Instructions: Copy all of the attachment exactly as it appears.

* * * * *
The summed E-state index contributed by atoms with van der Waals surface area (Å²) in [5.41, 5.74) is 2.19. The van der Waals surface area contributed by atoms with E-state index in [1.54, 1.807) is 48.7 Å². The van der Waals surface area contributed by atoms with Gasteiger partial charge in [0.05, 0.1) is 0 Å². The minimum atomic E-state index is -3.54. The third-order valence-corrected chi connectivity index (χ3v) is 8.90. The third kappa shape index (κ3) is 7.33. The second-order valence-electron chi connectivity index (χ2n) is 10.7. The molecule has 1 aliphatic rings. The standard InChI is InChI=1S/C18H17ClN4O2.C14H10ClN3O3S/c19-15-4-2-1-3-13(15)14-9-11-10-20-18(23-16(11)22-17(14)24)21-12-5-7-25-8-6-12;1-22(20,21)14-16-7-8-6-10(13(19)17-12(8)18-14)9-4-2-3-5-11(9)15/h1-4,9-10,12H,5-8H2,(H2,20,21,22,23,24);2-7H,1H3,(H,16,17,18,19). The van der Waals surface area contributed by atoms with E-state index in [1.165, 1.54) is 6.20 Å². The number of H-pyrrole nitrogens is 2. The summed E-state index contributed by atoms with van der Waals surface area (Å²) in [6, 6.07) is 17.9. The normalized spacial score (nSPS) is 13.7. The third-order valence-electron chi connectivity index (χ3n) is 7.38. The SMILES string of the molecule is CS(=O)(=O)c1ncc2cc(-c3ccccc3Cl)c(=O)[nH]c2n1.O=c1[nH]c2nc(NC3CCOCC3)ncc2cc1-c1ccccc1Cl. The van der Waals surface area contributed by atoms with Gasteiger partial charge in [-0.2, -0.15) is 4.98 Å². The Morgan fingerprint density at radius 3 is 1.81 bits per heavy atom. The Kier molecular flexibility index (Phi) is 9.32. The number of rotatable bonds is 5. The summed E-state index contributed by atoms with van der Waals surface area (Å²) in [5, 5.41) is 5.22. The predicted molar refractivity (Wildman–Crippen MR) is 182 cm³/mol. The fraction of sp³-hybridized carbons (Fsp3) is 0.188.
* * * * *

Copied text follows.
The summed E-state index contributed by atoms with van der Waals surface area (Å²) in [5.41, 5.74) is 2.19. The van der Waals surface area contributed by atoms with E-state index in [1.54, 1.807) is 48.7 Å². The van der Waals surface area contributed by atoms with Gasteiger partial charge in [0.05, 0.1) is 0 Å². The minimum atomic E-state index is -3.54. The third-order valence-corrected chi connectivity index (χ3v) is 8.90. The third kappa shape index (κ3) is 7.33. The second-order valence-electron chi connectivity index (χ2n) is 10.7. The molecule has 1 aliphatic rings. The standard InChI is InChI=1S/C18H17ClN4O2.C14H10ClN3O3S/c19-15-4-2-1-3-13(15)14-9-11-10-20-18(23-16(11)22-17(14)24)21-12-5-7-25-8-6-12;1-22(20,21)14-16-7-8-6-10(13(19)17-12(8)18-14)9-4-2-3-5-11(9)15/h1-4,9-10,12H,5-8H2,(H2,20,21,22,23,24);2-7H,1H3,(H,16,17,18,19). The van der Waals surface area contributed by atoms with E-state index in [1.165, 1.54) is 6.20 Å². The number of H-pyrrole nitrogens is 2. The summed E-state index contributed by atoms with van der Waals surface area (Å²) in [6, 6.07) is 17.9. The normalized spacial score (nSPS) is 13.7. The third-order valence-electron chi connectivity index (χ3n) is 7.38. The SMILES string of the molecule is CS(=O)(=O)c1ncc2cc(-c3ccccc3Cl)c(=O)[nH]c2n1.O=c1[nH]c2nc(NC3CCOCC3)ncc2cc1-c1ccccc1Cl. The van der Waals surface area contributed by atoms with Gasteiger partial charge in [-0.2, -0.15) is 4.98 Å². The Morgan fingerprint density at radius 3 is 1.81 bits per heavy atom. The Kier molecular flexibility index (Phi) is 9.32. The number of rotatable bonds is 5. The summed E-state index contributed by atoms with van der Waals surface area (Å²) in [5, 5.41) is 5.22. The predicted molar refractivity (Wildman–Crippen MR) is 182 cm³/mol. The fraction of sp³-hybridized carbons (Fsp3) is 0.188.